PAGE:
Why dental practices should consider loyalty bonuses

block letters spelling out word bonus

Bonuses have been a hot topic lately in dentistry and other industries. Considering the labor shortage in the United States — specifically in professions such as education, nursing and food service — some employers are offering sign-on bonuses to attract job candidates.

Dental assistants have been noticing that trend as well. Amid an ongoing shortage of dental assistants, dental hygienists and other dental professionals, dental practices also are offering sign-on bonuses, ranging from hundreds to thousands of dollars.

While these types of bonuses can attract new employees, there also are downsides to consider. For example, there’s no guarantee that once a new hire receives the bonus, they won’t leave for a job at another practice. Plus, current employees at workplaces offering such bonuses may feel resentful about it, especially if they have been loyal employees for many years.

Says Valerie, who is not new to the dental assisting profession: “I went to a walk-in clinic and saw a poster offering a $500 sign-on bonus. What about giving us dental assistants and hygienists bonuses for staying with the job, especially with the health risks? Why do some practices treat the loyal staff like they don’t matter? I really feel unappreciated.”

Agrees James: “It feels like a slap in the face to see new hires get a sign-on bonus and not get anything as a loyal employee who has been there through the pandemic.”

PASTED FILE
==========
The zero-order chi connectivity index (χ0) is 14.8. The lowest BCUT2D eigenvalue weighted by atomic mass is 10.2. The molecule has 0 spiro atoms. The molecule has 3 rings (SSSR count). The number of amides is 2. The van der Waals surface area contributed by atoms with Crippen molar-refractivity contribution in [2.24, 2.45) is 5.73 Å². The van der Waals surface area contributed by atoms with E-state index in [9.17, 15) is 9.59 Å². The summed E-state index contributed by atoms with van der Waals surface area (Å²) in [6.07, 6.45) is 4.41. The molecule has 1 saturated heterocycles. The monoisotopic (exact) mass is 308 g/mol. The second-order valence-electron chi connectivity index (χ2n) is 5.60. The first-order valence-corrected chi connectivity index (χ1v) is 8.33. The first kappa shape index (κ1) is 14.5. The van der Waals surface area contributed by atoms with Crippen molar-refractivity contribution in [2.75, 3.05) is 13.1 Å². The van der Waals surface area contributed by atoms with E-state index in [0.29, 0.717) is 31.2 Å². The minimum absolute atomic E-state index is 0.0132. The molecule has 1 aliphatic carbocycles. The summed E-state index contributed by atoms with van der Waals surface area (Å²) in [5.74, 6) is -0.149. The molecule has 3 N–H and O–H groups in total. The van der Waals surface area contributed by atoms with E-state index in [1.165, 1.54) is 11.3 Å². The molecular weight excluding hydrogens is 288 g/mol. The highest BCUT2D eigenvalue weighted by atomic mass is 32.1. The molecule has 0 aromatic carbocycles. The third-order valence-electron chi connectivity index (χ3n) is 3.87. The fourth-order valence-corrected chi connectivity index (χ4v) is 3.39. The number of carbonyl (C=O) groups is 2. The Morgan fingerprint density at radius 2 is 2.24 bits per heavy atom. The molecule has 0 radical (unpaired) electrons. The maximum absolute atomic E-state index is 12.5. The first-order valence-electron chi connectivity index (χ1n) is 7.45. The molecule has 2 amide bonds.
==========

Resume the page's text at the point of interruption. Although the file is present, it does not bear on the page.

Employers might be interested in hearing these thoughts from dental assistants, and may want to consider offering loyalty bonuses, especially if they are offering sign-on bonuses.

Of course, many practices give different types of bonuses — for example, production bonuses or end-of year bonuses. There are many options available when it comes to ways to attract and retain quality dental team members.

DANB’s latest Dental Assistants Salary and Satisfaction Survey shows that earning a good salary is a top factor for dental assistants’ job satisfaction. Dentists might consider reviewing comparative salary data to make sure they’re offering competitive compensation, including opportunities to earn raises tied to performance goals, or supporting their team’s professional development, for example by paying for continuing education or to earn credentials such as DANB certification.

When an employer acknowledges a dental assistant’s value, their assistants are more likely to stay with the dental practice — and the dental assisting profession — for the long term. This is a win for everyone, including the patients.

Consider this comment from Kelly: “I received a raise due to the effort I put in to improve our processes, and my loyalty. My boss told me that he appreciated me and that I deserved it! I’m so grateful to have found the best workplace.”